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Ozone

Ozone is good up high, but bad nearby. High concentrations of ground-level ozone can create breathing problems, especially for children, people with asthma or other respiratory problems, and adults who work or exercise outdoors. According to the U.S. Environmental Protection Agency, ozone can also cause tree and crop damage.

The most significant things to cause ground-level ozone to form are oxides of nitrogen (NOX) and Volatile Organic Compounds (VOCs) and UV radiation from sunlight. High ozone concentrations generally occur on hot, sunny days when the air is stagnant. Mobile sources of air pollution, such as cars, trucks, and lawn equipment, contribute to more than half of South Carolina's ozone levels.

Ozone Forecast

Clean air helps us live healthier lives. DHEC monitors ozone levels from March 31 to September 31 each year and provides ozone forecasts to help the public make healthy decisions about outdoor activities. If ozone levels are forecast to reach unhealthy levels, DHEC will declare an 'ozone action day' advising people to reduce their activity levels outdoors - especially those with respiratory conditions, such as asthma.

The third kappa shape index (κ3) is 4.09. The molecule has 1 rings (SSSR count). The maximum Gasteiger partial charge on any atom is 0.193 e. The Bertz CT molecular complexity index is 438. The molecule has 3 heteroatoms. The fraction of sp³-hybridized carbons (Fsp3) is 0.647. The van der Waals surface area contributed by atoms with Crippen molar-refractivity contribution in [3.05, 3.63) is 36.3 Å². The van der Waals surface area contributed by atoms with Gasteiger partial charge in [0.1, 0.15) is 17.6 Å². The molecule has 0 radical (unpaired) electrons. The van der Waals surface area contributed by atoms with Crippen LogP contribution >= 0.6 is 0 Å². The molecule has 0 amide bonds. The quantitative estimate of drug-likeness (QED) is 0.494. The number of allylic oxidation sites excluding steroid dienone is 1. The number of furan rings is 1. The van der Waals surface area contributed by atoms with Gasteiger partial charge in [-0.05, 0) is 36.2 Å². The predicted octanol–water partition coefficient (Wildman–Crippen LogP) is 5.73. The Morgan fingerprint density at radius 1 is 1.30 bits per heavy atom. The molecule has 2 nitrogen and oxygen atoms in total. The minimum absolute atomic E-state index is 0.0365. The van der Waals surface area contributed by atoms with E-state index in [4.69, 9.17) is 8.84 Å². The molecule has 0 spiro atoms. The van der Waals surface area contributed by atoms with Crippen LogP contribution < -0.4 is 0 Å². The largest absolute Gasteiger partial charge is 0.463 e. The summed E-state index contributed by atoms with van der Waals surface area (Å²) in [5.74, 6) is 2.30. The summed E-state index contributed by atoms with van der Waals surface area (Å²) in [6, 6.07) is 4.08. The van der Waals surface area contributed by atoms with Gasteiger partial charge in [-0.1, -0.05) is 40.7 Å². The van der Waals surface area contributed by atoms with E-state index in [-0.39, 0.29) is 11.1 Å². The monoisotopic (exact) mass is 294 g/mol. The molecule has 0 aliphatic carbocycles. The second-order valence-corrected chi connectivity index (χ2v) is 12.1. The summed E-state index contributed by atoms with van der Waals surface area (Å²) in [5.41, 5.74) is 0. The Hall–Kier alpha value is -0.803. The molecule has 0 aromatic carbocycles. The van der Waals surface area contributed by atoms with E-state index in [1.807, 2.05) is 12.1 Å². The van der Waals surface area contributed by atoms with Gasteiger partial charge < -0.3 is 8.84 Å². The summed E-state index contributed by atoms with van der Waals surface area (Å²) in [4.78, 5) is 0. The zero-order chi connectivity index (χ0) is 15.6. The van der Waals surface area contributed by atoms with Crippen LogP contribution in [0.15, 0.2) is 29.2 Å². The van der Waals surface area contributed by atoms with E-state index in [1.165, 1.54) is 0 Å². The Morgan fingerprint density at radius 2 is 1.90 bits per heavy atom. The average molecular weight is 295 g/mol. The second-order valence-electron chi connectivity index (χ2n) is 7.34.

Visit DHEC's forecast page

Ways to get the South Carolina ozone forecast:

Other Ozone Forecasts

Don't live in South Carolina? Here are some useful links to find the ozone forecast in other areas:

Ways to help reduce ozone pollution:
  • Try to drive less by carpooling, walking or riding your bike, or using alternative transportation.
  • Reduce idling - turn off your engine if you expect to be stopped for more than 30 seconds (except in traffic).
  • Keep to the speed limit. It saves gas and reduces emissions.
  • Keep your vehicle tuned up and your tires properly inflated. Both help save gasoline and improve air quality, as well as make your car safer.
  • Learn more
What can I do to avoid exposure?

There are safe ways to limit your exposure to ozone without reducing healthy physical activity.

  • Sign up for our ozone forecast so you can plan outdoor work or exercise during your day to avoid possible high levels of ozone.
  • Use these recommendations for schools and outdoor activities to modify plans for outdoor activities such as recess, lunch, and physical education class.
  • If you're involved in an activity that requires heavy exertion, you can reduce the time you spend on this activity or substitute another activity that requires more moderate exertion(e.g., go for a walk rather than a jog).
  • No matter how fit you are, cutting back on the level or duration of exertion when ozone levels are high will help protect you from ozone's harmful effects.
  • Plan outdoor activities when ozone levels are lower, usually in the morning or evening.
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